Born in Singapore in 1942, Wong Keen’s prodigious talent in painting was evident since childhood. At age 19, Wong Keen held his first solo exhibition at the then National Library of Singapore and moved to America in that same year after being accepted by the prestigious Art Students League of New York. When Wong Keen departed in 1961, he was the first Singaporean to pursue art education in New York and the first Asian and Singaporean to have won the Edward G. McDowell Travelling Scholarship (1965) in the history of Art Students League.

After the 2nd World War, New York flourished as the world centre for arts. By the 1950s, what became collectively appraised as Abstract Expressionism had taken the world by storm. It was against this progressive backdrop in the early 1960s that the young Wong Keen developed his artistic sensibility. During his time at the Art Students League of New York, Wong Keen studied under influential Abstract Expressionist artists such as Morris Kantor, Sidney Gross, Vaclav Vytlacil and Hans Hoffman, gaining first-hand insights into the Colour-field theory (an essential strand in Abstract Expressionism), which emphasizes strategic placements of colours and their effective dramatization to achieve form and balance.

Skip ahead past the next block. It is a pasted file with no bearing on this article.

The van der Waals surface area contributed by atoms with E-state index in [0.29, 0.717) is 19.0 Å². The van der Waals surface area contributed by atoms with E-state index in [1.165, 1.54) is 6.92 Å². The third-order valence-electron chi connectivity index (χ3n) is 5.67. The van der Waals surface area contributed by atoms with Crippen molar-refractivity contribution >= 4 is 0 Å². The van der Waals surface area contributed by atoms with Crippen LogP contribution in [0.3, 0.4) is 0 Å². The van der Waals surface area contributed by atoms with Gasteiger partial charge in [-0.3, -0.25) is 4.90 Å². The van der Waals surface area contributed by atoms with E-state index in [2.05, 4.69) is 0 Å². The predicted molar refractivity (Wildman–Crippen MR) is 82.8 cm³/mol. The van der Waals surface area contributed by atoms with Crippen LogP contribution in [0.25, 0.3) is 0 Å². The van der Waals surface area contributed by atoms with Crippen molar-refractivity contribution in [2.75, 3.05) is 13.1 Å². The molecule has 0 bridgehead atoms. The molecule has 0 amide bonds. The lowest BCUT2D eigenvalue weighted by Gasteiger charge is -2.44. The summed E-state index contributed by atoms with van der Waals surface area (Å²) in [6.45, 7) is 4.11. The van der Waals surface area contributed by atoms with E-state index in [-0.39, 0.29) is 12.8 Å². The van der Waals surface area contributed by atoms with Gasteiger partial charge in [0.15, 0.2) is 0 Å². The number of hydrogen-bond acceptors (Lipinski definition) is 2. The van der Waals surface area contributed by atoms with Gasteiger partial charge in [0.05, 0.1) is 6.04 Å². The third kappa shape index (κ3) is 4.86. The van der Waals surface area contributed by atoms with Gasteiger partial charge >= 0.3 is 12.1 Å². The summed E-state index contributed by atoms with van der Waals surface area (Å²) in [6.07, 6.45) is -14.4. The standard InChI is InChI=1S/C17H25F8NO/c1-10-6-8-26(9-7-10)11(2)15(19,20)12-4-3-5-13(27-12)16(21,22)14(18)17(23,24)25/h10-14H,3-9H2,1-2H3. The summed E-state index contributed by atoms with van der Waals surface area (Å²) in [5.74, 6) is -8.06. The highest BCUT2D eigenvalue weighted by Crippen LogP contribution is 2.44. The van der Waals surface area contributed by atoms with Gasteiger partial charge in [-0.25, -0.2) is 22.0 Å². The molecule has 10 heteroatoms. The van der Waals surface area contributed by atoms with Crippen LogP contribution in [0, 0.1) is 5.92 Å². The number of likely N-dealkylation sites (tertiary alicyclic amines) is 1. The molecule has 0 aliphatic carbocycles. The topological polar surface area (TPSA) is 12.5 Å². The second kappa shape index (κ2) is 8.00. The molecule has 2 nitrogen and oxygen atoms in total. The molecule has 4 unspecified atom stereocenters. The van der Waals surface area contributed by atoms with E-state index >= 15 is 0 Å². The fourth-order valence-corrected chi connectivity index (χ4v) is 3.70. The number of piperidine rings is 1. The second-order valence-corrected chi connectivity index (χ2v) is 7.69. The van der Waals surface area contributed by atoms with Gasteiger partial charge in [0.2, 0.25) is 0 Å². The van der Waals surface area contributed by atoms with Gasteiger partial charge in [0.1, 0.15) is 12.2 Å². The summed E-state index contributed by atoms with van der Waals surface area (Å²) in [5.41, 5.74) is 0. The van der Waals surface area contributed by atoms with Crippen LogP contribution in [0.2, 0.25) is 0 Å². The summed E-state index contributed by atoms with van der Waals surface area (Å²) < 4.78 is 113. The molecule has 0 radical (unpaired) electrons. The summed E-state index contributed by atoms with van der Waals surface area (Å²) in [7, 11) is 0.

Some may expect fifty years in America to have demolished Wong Keen’s Chinese roots; quite on the contrary, being schooled in the Art Students League (1961 – 65) and years of living in the West in fact heightened Wong Keen’s sensitivity toward his Chinese heritage and culture. Brought up in a Chinese scholar-artist environment, a deep reverence for Chinese ink and brushwork was instilled in Wong Keen since young. At the age of 13, his creative mind was already penetrated by the idiosyncratic, gestural style of Bada Shanren, which continues to follow and shape his visual poetics across varying mediums today.

Having lived and worked in America for over fifty years, Wong Keen’s artistic style is an embodiment of cross-cultural confluences: inspired by the elegance and expressiveness of Chinese ink painting and calligraphy, as well as Abstract Expressionism. In 2007, the Singapore Art Museum celebrated his masterful repertoire with a solo exhibition. In addition to private patronage from around the world, his works are also collected by the Singapore Art Museum, The National Museum of China, Resorts World Sentosa and The Fullerton Hotel.